Posts: n/a
Default

wrote in message
oups.com...


Singh wrote:
No, not Idiot Insurance.

Louei and I have been bouncing about the idea of doing a benefit for a
struggling shelter, Tenth Chance, the people who gave us our dear little
(well, not so little now) Brandy. These poor people have a mountain of

vet
bills over 3 grand, so now the vet won't give service to newly

surrendered
cats until they get the bill chewn up. Not to mention food and litter,

etc.
They don't have their own building, just volunteer foster-people like

our
dear friend Marilyn and others who are knee-deep in cats; and Alexis

still
has not found a home, so Marilyn keeps the poor little playful girl in

her
own bedroom, away from the other cats.

How on earth do you arrange a benefit? Other shelters here like Ten

Lives
have got more resources, they have two buildings dedicated to cats and a
network of both foster-homes and businesses who make huge contributions.

All
we can do is maybe get the place where we do karaoke to do something,

but
the bar is kind of a dive; good food though, but I don't know if it's

enough
to get some serious cash raised. If any of you out there have ever done

such
a thing, whether it be for cats or Girl Scouts or whatever, please

enlighten
me, because these folks need help, and I'm stumped.

Blessed be,
Baha

Sorry, Baha, I didn't read this thread because I thought it was about
job benefits or managing 401K or profit sharing accounts! (duh, sherry)
Thanks to CN for pointing me here.
You're right, benefits are easier to arrange for established shelters.
But I know there are still things you can do.
This is a good time for benefit garage sales and raffles. You can get
your friends together for a rummage sale, combination bake sale and at
the same time sell chances on anything--see if you can get a merchant
to donate something cool. Car washes are good--there's usually a local
Boy Scout troop who'll help out with that.
If you've got a corps of volunteers who will help, our best effort is
always the annual Charity Auction. We rent a room at the country club,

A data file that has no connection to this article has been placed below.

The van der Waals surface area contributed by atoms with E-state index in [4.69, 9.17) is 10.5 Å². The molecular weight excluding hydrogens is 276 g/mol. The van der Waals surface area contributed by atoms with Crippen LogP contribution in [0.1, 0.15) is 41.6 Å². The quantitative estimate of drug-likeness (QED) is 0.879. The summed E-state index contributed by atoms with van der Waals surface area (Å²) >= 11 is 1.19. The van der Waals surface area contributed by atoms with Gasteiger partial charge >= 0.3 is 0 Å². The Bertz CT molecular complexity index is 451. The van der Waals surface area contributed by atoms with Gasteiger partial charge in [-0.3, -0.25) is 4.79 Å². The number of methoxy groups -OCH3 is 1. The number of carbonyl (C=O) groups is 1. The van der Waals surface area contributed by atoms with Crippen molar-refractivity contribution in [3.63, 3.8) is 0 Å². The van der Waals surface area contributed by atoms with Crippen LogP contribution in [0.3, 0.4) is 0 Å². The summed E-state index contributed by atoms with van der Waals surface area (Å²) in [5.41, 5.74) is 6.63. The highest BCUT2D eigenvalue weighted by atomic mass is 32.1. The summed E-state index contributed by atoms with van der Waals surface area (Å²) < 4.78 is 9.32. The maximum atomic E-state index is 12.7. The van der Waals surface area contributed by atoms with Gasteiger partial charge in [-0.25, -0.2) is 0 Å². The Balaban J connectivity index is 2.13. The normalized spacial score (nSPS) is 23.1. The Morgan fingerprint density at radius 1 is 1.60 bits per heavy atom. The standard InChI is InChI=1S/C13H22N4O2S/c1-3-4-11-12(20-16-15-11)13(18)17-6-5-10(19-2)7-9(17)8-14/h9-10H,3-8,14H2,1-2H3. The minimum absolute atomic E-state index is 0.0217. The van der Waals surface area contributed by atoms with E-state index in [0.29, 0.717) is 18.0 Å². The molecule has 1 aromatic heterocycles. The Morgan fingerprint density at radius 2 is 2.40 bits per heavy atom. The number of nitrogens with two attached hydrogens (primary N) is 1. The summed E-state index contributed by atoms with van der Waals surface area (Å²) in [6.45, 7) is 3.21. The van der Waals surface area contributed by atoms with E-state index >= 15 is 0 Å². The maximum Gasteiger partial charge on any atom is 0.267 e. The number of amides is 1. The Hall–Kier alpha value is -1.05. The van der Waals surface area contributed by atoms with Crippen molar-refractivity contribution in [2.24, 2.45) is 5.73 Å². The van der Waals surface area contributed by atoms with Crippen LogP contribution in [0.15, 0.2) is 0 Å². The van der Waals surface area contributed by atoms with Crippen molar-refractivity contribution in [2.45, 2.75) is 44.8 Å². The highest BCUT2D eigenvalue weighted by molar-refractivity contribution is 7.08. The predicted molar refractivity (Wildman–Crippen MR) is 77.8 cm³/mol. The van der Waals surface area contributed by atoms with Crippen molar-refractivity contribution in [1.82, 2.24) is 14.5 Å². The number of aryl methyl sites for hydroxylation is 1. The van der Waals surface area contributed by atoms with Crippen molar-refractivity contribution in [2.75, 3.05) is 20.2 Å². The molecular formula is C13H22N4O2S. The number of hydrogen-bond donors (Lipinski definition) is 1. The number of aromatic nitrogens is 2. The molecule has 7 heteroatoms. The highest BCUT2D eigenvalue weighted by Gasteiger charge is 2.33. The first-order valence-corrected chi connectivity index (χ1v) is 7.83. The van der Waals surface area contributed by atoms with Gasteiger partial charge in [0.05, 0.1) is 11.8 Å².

and get merchants to donate items, and auction them off. We serve
dinner and drinks, too (open bar before the bidding really helps hike
the bids up, LOL)
Do you know any entertainers you could get for a benefit concert?
We even set up decorated jars at 7-11's, etc. for people to donate
change. Once we had a "Best Pet" contest at 7-11. People "entered" by
bringing a photo of their pet, and we put a can with a slot in it in
front of each picture. People put money in the can to "vote" for the
best pet. Best Pet got a trophy, which didn't cost hardly anything, and
we got to keep the $$$$. It was fun, and it got competitive--of course
it was the *owners* "voting" for their pet!
We had a barbecue dinner once for "Be Kind to Animals Week". I thought
this was a terrible faux pas to eat beef on BKTA week but we made $300
in two hours.

The one that amazed me was, we had a hot dog stand in front of Wal Mart
once. Sold hot dogs & drinks. We made $1500 in one day, and that's
above our costs.
What we've got going on right now is a "Shower the Shelter" party. Like
a baby shower, only for the shelter. We "registered" at Wal Mart. We
got a local hotel to loan us their meeting room for free.
Theoretically, when people get their invitations, if they don't want to
come and bring a gift, they can mail us a check. OK, I know it's
begging. But you gotta do what you gotta do. :-)

Good luck. E-mail me if you want or need any help that I can do. I'd be
glad to help any way I can.

Sherry


See, I told you Sherry had some great fund raising ideas (I especially like
the vote for your favorite pet one - that one would have gotten big bucks
from me! ;).

Thanks Sherry!

Hugs,

CatNipped